Elder Law Issues
AUGUST 24, 2009 VOLUME 16, NUMBER 52 According to the Trustees of the Social Security and Medicaid trust funds, it looks like the annual cost-of-living adjustment (COLA) for Social Security next year will be, well, zero. In other words retirees, those on Social Security Disability and even Supplemental Security Income recipients will see no increase
AUGUST 17, 2009 VOLUME 16, NUMBER 51 Imagine that you are trying to change the title on your bank account into the name of the living trust you and your spouse just set up. The nice lady at the bank is telling you that you need to get a new tax identification number for the
AUGUST 10, 2009 VOLUME 16, NUMBER 50 When you name someone as your health care agent, you literally entrust them with life-and-death decisions. When you are the agent the job can sometimes seem overwhelming. Sometimes health care decisions must be made by someone who was not even designated in a power of attorney. A “surrogate”
AUGUST 3, 2009 VOLUME 16, NUMBER 49 You would like to make sure that your children get along after you are no longer around to tell them to behave, wouldn’t you? Although you may not anticipate any disagreements, you know that money can change relationships, and you have seen how the death of a parent
JUNE 22, 2009 VOLUME 16, NUMBER 45 A lawyer’s job is, of course, to help his or her client to accomplish the client’s goals. Sometimes, though, the client’s capacity may be diminished, and particularly in the elder law practice. What should the lawyer do when the client seems to be vulnerable to financial exploitation, or
JUNE 15, 2009 VOLUME 16, NUMBER 44 Tranquilino Ventura was a child when his father died, and just fourteen years old when a lawsuit arising from his father’s death was settled. The total settlement, after costs and fees, exceeded $500,000. When Mr. Ventura turned eighteen he found out that the money was all gone. Mr.
JUNE 8, 2009 VOLUME 16, NUMBER 43 Want to learn about why you need a trust? No problem: there is a class for that, and they’ll even buy you lunch if you’ll just listen to their pitch. Want to learn whether you need a trust? It’s a little harder to locate good advice, but still there are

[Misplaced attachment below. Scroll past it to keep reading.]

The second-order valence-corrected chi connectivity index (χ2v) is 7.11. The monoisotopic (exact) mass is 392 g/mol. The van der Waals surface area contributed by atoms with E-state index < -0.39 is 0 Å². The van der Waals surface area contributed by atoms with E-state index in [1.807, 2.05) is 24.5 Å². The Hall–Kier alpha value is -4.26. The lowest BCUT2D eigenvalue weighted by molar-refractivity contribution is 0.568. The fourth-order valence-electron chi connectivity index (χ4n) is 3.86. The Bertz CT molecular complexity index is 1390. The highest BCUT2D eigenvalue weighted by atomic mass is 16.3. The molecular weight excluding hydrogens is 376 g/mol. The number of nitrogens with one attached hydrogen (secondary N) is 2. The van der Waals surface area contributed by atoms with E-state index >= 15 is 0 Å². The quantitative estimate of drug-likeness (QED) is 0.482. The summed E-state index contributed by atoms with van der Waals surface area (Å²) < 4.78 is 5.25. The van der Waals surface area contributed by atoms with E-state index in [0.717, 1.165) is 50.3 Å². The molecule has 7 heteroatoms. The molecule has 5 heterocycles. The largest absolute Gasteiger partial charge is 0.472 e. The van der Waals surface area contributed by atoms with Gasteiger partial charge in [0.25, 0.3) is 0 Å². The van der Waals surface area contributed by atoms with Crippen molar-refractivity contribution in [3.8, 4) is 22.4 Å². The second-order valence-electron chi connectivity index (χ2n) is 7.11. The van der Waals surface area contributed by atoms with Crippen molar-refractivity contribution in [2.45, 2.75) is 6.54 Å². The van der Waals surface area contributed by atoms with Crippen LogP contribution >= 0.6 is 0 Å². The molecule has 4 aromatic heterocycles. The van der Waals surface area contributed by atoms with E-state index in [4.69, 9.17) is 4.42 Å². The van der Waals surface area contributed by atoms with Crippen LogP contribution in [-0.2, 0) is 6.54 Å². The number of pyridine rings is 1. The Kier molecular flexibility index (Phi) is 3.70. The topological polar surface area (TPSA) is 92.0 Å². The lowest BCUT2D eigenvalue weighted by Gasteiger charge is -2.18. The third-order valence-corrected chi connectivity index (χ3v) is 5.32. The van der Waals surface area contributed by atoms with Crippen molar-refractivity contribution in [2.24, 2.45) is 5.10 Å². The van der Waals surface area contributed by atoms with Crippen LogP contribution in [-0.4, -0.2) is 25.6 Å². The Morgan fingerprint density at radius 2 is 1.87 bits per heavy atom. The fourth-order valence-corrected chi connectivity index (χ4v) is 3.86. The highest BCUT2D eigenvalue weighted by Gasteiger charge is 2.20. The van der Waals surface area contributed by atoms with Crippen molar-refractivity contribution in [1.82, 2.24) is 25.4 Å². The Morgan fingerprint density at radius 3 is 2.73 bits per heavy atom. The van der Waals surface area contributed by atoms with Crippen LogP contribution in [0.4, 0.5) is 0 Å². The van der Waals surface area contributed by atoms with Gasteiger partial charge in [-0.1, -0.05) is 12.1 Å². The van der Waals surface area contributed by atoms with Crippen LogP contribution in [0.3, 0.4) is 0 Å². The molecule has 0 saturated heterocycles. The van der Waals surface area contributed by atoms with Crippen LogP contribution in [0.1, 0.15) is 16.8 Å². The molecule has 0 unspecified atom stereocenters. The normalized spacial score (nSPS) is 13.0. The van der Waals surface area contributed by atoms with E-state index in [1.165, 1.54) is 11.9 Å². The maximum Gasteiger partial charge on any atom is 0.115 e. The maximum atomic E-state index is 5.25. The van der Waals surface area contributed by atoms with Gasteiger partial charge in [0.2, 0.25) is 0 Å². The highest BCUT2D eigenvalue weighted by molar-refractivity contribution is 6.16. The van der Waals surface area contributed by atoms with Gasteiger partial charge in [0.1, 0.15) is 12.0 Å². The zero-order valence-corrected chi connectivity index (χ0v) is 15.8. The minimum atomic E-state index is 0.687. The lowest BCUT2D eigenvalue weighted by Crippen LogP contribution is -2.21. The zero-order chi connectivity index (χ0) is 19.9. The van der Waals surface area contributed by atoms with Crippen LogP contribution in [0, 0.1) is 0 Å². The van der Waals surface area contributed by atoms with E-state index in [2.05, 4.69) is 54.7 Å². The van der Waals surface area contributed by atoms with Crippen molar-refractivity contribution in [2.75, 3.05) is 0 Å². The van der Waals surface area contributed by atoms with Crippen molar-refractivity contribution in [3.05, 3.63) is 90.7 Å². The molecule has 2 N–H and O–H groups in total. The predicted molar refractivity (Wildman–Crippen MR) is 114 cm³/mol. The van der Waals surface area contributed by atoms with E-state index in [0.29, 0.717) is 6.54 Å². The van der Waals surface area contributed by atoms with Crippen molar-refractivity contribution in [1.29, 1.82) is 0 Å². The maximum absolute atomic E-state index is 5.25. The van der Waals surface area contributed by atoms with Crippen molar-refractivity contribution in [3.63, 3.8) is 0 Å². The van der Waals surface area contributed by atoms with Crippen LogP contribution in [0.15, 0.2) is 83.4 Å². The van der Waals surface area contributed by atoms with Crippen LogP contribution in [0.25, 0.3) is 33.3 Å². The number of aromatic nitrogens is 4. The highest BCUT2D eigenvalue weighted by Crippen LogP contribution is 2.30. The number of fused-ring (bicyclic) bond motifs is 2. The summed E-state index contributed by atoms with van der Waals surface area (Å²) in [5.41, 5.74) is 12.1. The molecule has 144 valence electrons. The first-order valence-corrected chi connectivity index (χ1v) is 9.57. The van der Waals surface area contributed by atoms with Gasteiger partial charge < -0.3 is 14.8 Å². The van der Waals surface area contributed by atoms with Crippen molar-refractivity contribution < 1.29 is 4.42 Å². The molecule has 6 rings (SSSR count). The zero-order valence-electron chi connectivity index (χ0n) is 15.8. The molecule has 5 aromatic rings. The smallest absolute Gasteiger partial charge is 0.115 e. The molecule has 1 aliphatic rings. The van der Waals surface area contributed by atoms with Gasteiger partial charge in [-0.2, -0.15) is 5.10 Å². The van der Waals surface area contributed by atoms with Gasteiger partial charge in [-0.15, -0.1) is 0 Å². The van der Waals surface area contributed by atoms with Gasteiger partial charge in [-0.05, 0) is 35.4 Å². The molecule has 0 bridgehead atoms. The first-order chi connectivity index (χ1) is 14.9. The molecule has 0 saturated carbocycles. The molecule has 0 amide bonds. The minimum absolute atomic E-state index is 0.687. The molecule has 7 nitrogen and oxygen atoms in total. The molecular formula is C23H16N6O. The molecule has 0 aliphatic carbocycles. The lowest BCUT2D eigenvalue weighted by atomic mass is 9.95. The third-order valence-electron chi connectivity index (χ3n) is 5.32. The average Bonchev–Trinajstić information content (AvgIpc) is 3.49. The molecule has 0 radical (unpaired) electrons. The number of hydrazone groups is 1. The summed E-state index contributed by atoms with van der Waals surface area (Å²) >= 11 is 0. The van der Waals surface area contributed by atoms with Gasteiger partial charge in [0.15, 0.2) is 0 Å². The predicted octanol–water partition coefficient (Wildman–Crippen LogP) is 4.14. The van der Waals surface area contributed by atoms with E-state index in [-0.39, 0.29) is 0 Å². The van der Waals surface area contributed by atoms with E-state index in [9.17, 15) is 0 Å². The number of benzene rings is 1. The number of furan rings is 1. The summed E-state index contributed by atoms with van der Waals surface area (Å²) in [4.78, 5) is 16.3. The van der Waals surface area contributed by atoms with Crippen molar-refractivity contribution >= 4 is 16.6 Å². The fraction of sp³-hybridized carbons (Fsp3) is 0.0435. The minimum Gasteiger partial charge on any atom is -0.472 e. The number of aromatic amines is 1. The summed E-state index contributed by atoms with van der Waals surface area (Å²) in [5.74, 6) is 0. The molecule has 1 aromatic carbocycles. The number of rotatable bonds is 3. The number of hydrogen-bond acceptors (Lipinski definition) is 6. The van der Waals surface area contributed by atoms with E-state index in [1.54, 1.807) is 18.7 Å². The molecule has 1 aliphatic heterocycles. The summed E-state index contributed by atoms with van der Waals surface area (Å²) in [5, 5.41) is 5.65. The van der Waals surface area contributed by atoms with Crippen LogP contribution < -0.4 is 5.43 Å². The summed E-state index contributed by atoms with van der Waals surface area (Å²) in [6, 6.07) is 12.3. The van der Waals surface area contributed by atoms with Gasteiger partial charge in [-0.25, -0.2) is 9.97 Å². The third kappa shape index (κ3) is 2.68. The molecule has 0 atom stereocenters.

JUNE 1, 2009 VOLUME 16, NUMBER 42 Dear client: It has been wonderful working with you. We are pleased that your estate plan is completed, and simultaneously saddened that we will not be seeing much of you for a couple years. Please remember to get in touch with us if there are major life changes.
APRIL 27, 2009 VOLUME 16, NUMBER 38 Who has the obligation to get a proper Medicaid application filed for someone in a nursing home? Can the nursing home resident’s children, spouse, guardian or conservator be forced to pay for care after the patient’s money has run out but before the state Medicaid agency receives the
APRIL 20, 2009 VOLUME 16, NUMBER 37 When it comes time to complete estate planning, our clients usually have clear ideas about who should receive their property, what health care decisions they would want made — even how they feel about cremation, burial, organ donation and most of the other issues that must be addressed.
APRIL 13, 2009 VOLUME 16, NUMBER 36 Is it just us, or is the incidence of family disputes over funeral and burial arrangements on the rise? A recent court case from Indiana makes us think maybe there are still more variations on a theme we thought had long since been played out. Sherman Warren died
APRIL 28, 2008 VOLUME 15, NUMBER 44 There is no doubt that in today’s economy some extra income would be welcome, especially if you are struggling to pay for long term care. Many people aren’t aware that the Veteran’s Administration (VA) has a special program, called “Aid and Attendance,” that pays additional income to Veterans
APRIL 21, 2008 VOLUME 15, NUMBER 43 We apologize. We like to think that we bring you the most interesting, useful and thought-provoking elder law cases, news stories and trends each week. Somehow we completely missed a great case last year. With thanks to our friend Prof. Rebecca Morgan for calling it to our attention,
APRIL 14, 2008 VOLUME 15, NUMBER 42 We see the same sad story time and again. Sometimes there are small variations, but it almost always starts the same way. Aging parents (or other relatives) need assistance with their finances and their care. As those needs increase, family members begin — often with the very best
APRIL 7, 2008 VOLUME 15, NUMBER 41 Quite often we see revocable living trusts fail because individuals do not understand the importance of changing ownership of assets to the trust. In most cases that means the unnecessary expense of a probate proceeding that could have been avoided. Sometimes the effects are more dramatic, as in